Drinking water, instead of calorie-dense sugar-sweetened or caffeinated beverages, is the healthiest choice for children and adults alike.
For those living on Peterborough’s municipal water system, there’s even the added benefit of fluoride for stronger teeth, a great value for those who can’t afford to see a dentist. And turning on the tap for a nice cold drink of water may be something that most of us take for granted. But not all water systems have been created equal and there are still households in our community where drinking the water from the kitchen tap may not be safe. There are some rural households on private wells that may not be testing or treating their water; others that draw their water from lakes or rivers. It’s never a good idea to drink surface water without filtration and disinfection. In addition, both Hiawatha and Curve Lake First Nations are still waiting for government funding to build water treatment facilities for their residents. Something as basic as access to safe drinking water is not a given for all of us.
The Walkerton water tragedy of 2000 led to landmark changes in the way Ontario protects its communities and the water they drink. Here in our area, the provincial Ministry of the Environment and Climate Change (MOECC) regulates and inspects municipal systems (e.g. Peterborough, Millbrook, Lakefield, Norwood, and Havelock), communal systems in subdivisions (such as Buckhorn Estates and Elgetti-Crystal Springs), as well as year-round trailer parks such as Sama Park. Smaller drinking water systems like those found in resorts, seasonal parks, restaurants, churches, recreational or municipal facilities such as arenas are regulated and inspected by Peterborough Public Health. We work with these smaller operators to determine the risk to human health and to customize a treatment and maintenance program to address that risk. When we inherited Peterborough’s 360 small drinking water systems in 2012, over 100 were deemed to be at high risk. The good news is that over the last five years, we have seen that drop to only eight, thanks to the cooperation from our local owners and operators.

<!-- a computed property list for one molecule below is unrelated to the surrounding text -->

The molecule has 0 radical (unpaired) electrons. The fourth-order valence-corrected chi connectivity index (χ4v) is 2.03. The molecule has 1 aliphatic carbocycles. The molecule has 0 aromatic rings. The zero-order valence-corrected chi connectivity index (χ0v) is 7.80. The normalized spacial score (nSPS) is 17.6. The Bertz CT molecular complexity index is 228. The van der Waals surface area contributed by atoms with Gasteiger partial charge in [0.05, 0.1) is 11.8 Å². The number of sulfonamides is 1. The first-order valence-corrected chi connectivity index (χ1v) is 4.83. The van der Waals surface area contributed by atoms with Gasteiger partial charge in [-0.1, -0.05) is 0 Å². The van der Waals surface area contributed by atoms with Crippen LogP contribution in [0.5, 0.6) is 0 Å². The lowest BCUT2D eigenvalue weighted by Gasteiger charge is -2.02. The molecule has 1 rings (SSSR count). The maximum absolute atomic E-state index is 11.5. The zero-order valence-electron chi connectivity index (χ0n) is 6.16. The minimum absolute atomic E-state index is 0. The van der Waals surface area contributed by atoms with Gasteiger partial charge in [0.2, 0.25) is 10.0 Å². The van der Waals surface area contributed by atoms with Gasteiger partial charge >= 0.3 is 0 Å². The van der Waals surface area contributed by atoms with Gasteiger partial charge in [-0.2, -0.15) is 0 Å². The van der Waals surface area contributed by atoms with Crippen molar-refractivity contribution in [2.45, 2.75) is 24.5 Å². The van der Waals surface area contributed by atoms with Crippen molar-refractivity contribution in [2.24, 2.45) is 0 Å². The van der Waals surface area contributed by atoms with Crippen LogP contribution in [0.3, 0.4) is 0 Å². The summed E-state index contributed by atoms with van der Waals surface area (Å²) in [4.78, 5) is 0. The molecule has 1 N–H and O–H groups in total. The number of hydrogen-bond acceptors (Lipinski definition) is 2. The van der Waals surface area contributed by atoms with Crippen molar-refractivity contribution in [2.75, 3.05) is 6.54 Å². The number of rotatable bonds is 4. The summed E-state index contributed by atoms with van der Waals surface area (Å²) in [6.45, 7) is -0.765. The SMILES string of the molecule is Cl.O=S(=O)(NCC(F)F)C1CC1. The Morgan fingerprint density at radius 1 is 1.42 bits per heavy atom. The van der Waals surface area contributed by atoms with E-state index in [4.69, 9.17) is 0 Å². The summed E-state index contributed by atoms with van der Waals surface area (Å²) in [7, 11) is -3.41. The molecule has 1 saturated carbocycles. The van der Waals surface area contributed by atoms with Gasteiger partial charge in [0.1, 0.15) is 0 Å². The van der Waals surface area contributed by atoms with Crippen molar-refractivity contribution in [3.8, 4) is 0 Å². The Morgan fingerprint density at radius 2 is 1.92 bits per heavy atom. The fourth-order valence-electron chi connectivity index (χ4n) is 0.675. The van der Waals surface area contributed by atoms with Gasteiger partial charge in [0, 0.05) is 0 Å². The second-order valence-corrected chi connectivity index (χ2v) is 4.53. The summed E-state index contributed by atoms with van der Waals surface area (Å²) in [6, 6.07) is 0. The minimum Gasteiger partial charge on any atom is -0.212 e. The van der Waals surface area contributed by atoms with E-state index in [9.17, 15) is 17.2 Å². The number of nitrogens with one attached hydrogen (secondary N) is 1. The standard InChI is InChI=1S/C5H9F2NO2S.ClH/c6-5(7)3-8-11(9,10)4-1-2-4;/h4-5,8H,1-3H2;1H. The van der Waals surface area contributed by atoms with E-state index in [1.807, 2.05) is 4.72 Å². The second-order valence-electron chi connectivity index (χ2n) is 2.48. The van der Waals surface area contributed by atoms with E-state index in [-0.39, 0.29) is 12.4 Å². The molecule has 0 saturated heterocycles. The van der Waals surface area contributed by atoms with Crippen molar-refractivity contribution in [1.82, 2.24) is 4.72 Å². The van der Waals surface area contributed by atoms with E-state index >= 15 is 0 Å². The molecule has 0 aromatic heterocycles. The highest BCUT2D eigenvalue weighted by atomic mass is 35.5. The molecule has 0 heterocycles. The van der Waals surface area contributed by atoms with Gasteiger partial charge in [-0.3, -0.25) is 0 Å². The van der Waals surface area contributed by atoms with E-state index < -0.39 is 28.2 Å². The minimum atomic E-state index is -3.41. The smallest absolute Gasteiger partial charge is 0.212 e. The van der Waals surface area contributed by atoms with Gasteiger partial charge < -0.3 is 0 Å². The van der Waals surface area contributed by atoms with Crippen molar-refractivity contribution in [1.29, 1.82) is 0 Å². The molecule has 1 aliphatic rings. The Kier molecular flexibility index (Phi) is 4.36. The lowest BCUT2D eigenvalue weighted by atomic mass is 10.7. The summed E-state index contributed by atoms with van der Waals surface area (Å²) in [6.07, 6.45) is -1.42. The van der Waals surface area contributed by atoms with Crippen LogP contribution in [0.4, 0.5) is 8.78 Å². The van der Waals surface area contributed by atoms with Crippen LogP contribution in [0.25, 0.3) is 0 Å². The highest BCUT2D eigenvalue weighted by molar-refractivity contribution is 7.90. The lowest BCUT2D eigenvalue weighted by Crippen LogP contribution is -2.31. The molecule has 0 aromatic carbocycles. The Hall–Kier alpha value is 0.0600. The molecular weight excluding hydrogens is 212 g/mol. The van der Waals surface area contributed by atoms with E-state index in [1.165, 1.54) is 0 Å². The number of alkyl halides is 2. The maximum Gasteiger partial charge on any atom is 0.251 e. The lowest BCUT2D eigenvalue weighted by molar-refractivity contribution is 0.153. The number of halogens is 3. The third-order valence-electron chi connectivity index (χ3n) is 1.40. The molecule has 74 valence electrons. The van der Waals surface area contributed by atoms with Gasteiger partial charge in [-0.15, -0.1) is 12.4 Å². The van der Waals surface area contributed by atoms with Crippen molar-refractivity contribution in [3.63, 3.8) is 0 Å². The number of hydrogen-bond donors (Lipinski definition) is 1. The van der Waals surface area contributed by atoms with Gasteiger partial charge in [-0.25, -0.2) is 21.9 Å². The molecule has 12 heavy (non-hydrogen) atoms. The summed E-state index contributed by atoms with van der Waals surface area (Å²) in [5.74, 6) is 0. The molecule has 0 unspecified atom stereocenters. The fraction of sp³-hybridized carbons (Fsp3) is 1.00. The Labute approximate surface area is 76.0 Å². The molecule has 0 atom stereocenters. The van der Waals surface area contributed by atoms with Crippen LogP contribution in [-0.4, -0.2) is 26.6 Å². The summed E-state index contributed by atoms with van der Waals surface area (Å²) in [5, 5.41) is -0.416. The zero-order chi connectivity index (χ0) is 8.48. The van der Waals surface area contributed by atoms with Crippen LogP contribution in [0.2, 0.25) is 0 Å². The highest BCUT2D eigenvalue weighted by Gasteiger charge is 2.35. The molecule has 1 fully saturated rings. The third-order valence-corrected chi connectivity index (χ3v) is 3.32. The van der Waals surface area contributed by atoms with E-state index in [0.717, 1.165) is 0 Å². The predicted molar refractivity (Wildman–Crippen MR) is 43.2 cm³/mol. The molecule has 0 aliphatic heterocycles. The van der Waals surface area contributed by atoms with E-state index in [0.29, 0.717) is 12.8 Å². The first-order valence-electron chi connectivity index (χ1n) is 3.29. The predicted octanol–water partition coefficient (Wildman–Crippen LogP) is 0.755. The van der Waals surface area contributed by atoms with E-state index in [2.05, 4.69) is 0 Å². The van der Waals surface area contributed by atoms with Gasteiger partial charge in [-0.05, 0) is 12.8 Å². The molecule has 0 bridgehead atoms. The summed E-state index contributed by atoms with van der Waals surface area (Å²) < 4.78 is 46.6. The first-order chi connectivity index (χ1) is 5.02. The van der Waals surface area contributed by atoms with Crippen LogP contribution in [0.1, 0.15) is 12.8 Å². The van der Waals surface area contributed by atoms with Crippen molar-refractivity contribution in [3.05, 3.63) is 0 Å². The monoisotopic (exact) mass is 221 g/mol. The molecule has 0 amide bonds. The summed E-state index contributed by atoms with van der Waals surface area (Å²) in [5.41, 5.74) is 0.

Many residents in Ontario don’t realize that private well owners and seasonal waterfront homes that use lake water are on their own when it comes to ensuring that their drinking water is safe. Part of rural living is the likelihood that drinking water will come from a well and that household sewage will rely on a septic system for safe handling and disposal. Such is the complicated reality of our beautiful rural and wild landscapes here on the land that drains into the Trent Watershed.
Ontario’s Clean Water Act mandates each watershed to develop a protection plan to keep water safe today and for generations to come. Septic systems are a threat to the safety of our watershed, as are other activities that can impact water quality like farming and industry. It is up to each property owner to responsibly maintain their septic system so that it is not discharging harmful human waste into the environment and possibly into our watershed, where it can contaminate someone else’s drinking water supply.
It is important to understand where our drinking water comes from, and to protect our watershed as a collective responsibility. It is something we own and should cherish together. Both Curve Lake and Hiawatha First Nations have been working for years to install wells, water treatment facilities and a distribution system to provide all of their residents with a safe source of drinking water. I know that the Peterborough Board of Health considers this to be a top priority – and one that should be resolved. Both federal and provincial governments have committed to addressing the lack of safe drinking water in First Nation communities. I can’t think of a better way to celebrate our 150th anniversary of nationhood than by ensuring equal access to such a basic human need.
By Dr. Rosana Salvaterra, Medical Officer of Health, Peterborough Public Health
For more information about Dr. Salvaterra, her bio is available on this webpage: